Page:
How to resolve DNS server failures

DNS server failures can occur in your customer's environment for a number of reasons, but most often the problem is related to the client -- not the DNS server. This tip explains how to resolve DNS server problems when a workstation is incorrectly resolving DNS names.

Service provider takeaway: This tip will explain how to resolve some issues that come up during a DNS server failure, including how domain name resolutions can cause DNS server failures.

In the first part of this series, I explained that many DNS server failures are not related to the DNS server itself, but rather to the client attempting to resolve the domain name through the DNS server. In this article, I explain how to resolve these different issues.

The HOSTS File

If a workstation is resolving DNS names incorrectly, begin by checking the HOSTS file. This file is left over from early versions of Windows and Unix. In the early days, the TCP/IP protocol did not use DNS servers for domain name resolution. Instead, every computer had a file that contained a comprehensive list of every domain name that was in use on the Internet. Over time, the number of domain names on the Internet grew and it became impractical to maintain local lists of domain names. Even so, this mechanism still exists in Windows in the form of the HOSTS file. This file is a favorite target of malware authors.

The HOSTS file is located by default in the \Windows\System32\drivers\etc. folder. Unless you have explicitly modified the HOSTS file, it should only contain the following entries:

127.0.0.1 localhost
::1 localhost

The second entry is an IPv6 entry only present in Windows Server 2008 or Windows Vista, unless the IPv6 protocol has been manually installed onto the system.

The LMHOSTS File

The Microsoft-specific LMHOSTS file is located in the \Windows\System32\drivers\etc. folder and works similarly to the HOSTS file, except that it is Microsoft-specific. The LMHOSTS file's purpose is to map IP addresses to NetBIOS names. LMHOSTS file entries interfering with domain name resolutions are fairly rare, but it is still something that you should check if you are having domain name resolution problems.

Browser add-ons

There are some browser add-ons that redirect domain name resolution requests. These types of browser add-ons are associated with malware infections, but I have seen a few that are self-contained. Internet Explorer 6 and 7 allow you to manage browser add-ons and disable anything that should not be there. In Internet Explorer 7 you can access the browser add-ons by choosing the Options command from the Tools menu to access the Internet options properties sheet. Next, go to the Programs tab and click on the Manage Add-ons button. You can scroll through the list of browser add-ons and disable anything that you do not want.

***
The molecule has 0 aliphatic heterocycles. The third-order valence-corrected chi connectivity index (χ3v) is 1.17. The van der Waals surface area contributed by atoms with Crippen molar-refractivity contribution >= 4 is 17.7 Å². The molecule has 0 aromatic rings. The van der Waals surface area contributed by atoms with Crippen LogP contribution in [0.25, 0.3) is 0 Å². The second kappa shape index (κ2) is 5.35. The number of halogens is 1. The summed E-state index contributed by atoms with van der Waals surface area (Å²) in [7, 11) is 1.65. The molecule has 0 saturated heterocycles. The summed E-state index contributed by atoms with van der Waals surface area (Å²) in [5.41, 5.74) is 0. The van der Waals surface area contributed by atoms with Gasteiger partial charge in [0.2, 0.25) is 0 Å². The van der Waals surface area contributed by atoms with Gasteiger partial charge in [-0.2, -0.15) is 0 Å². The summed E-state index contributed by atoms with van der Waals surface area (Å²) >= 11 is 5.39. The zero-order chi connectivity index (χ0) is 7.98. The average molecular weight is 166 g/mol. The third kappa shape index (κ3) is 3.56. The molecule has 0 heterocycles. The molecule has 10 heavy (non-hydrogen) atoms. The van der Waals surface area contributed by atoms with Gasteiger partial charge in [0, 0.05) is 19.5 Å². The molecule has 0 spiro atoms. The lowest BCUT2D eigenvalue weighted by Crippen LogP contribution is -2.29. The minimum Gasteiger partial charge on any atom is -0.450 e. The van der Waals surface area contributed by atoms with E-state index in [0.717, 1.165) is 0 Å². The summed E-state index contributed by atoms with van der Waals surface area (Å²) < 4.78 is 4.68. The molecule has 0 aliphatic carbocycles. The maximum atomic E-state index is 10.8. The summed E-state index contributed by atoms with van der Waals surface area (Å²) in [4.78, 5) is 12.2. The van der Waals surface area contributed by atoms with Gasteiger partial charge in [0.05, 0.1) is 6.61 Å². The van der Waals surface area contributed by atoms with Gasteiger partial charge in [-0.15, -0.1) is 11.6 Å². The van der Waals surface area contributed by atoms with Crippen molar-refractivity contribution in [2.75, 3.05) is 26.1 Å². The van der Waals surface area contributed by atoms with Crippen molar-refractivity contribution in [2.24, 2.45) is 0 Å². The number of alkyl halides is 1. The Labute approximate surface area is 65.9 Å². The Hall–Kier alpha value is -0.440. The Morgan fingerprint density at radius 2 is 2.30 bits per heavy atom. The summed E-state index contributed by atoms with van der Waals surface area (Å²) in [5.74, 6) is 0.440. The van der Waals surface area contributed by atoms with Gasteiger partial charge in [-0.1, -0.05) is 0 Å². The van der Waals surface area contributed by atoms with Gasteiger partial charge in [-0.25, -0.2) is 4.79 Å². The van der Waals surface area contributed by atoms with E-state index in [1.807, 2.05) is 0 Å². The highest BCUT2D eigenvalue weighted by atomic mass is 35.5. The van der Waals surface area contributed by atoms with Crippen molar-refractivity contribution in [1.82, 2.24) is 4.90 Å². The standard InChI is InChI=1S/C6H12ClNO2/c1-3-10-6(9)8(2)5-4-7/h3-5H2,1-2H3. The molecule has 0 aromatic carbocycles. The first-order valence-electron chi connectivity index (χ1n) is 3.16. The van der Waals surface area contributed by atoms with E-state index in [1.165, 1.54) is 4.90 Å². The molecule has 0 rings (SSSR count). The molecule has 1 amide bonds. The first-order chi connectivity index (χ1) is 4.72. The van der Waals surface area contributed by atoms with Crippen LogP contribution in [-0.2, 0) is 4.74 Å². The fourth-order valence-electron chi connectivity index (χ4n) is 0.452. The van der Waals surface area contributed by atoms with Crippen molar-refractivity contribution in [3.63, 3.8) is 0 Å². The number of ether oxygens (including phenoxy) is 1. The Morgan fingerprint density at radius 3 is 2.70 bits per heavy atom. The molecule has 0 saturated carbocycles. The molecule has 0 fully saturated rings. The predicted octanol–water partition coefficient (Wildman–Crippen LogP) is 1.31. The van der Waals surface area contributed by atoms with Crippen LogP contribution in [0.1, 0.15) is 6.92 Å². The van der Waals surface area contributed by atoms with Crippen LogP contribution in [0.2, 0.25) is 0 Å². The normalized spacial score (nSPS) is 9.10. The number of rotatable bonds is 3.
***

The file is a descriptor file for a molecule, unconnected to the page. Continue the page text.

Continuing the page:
If the domain name resolution problems are unique to Internet Explorer, then you have the option of running Internet Explorer with no browser add-ons. This is a great way of testing whether or not browser add-ons are causing the problem. Unfortunately, only Internet Explorer 7 has the option of running with no add-ons. There is a shortcut to that version of Internet Explorer located in the Start | All Programs | Accessories | System Tools folder. You can also run Internet Explorer without add-ons by launching it from a command line. To do so, enter the following command:

"C:\Program Files\Internet Explorer\iexplorer.exe" --extoff

Malware

There are many forms of malware that have the potential to redirect domain names. For example, I recently removed a virus from my sister's computer that would redirect attempts to access sites such as Google, eBay and Facebook. It is difficult to explain how the domain name resolutions are poisoned, because there are thousands of viruses that use this technique, each with different implementation. The infection often relies on a browser helper and on malicious registry entries.

More on DNS troubleshooting
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How to troubleshoot DNS server failures

Don't expect to be able to browse the registry, locate the URL for the malicious site and remove the offending entry. Occasionally this technique has worked for me, but more often than not the actual redirection is performed by a DLL file. The trick then becomes figuring out which DLL file is rightfully running on the system, and where it is being called from.

Malware removal tools are helpful in these types of situations, but in most cases I've had to use a combination of malware removal tools and manual removal techniques. If you're trying to locate a malicious DLL file, use the Task Manager to look at the processes running on the machine with misspelled names. Malware authors often try to give malware names similar to legitimate processes in an effort to make them blend in. It is also common to see malicious DLL files use a combination of random numbers and letters. Once you have located a suspicious DLL file, you can research whether or not it really is malicious. Getting rid of the file then becomes a matter of booting the machine into safe mode, removing the DLL file and then removing calls to the DLL file from the registry. Keep in mind that you may need to get rid of multiple DLL files to completely remove the infection.

About the author
Brien M. Posey, MCSE, is a Microsoft Most Valuable Professional for his work with Windows 2000 Server and IIS. Brien has served as the CIO for a nationwide chain of hospitals and was once in charge of IT security for Fort Knox. As a freelance technical writer he has written for Microsoft, TechTarget, CNET, ZDNet, MSD2D, Relevant Technologies and other technology companies.


This was first published in October 2008

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